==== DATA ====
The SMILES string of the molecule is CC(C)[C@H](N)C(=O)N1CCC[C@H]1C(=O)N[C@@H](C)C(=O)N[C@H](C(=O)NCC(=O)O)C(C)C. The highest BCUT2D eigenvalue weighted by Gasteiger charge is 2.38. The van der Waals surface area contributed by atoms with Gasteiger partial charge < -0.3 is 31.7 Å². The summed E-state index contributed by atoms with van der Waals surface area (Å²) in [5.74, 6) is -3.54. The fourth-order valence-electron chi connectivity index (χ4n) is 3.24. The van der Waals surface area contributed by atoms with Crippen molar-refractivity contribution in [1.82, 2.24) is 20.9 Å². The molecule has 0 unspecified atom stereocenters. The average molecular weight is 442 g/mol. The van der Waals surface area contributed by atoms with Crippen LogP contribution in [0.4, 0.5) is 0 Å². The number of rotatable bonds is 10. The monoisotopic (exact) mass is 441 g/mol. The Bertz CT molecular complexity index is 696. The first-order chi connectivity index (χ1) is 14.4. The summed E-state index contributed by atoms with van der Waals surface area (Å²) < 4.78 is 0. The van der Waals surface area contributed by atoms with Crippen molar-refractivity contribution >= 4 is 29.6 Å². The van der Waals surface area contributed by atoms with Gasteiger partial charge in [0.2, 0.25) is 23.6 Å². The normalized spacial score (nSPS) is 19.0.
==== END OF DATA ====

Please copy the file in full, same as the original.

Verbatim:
The SMILES string of the molecule is CC(C)[C@H](N)C(=O)N1CCC[C@H]1C(=O)N[C@@H](C)C(=O)N[C@H](C(=O)NCC(=O)O)C(C)C. The highest BCUT2D eigenvalue weighted by Gasteiger charge is 2.38. The van der Waals surface area contributed by atoms with Gasteiger partial charge < -0.3 is 31.7 Å². The summed E-state index contributed by atoms with van der Waals surface area (Å²) in [5.74, 6) is -3.54. The fourth-order valence-electron chi connectivity index (χ4n) is 3.24. The van der Waals surface area contributed by atoms with Crippen molar-refractivity contribution in [1.82, 2.24) is 20.9 Å². The molecule has 0 unspecified atom stereocenters. The average molecular weight is 442 g/mol. The van der Waals surface area contributed by atoms with Crippen LogP contribution in [0.4, 0.5) is 0 Å². The number of rotatable bonds is 10. The monoisotopic (exact) mass is 441 g/mol. The Bertz CT molecular complexity index is 696. The first-order chi connectivity index (χ1) is 14.4. The summed E-state index contributed by atoms with van der Waals surface area (Å²) < 4.78 is 0. The van der Waals surface area contributed by atoms with Crippen molar-refractivity contribution >= 4 is 29.6 Å². The van der Waals surface area contributed by atoms with Gasteiger partial charge in [0.2, 0.25) is 23.6 Å². The normalized spacial score (nSPS) is 19.0.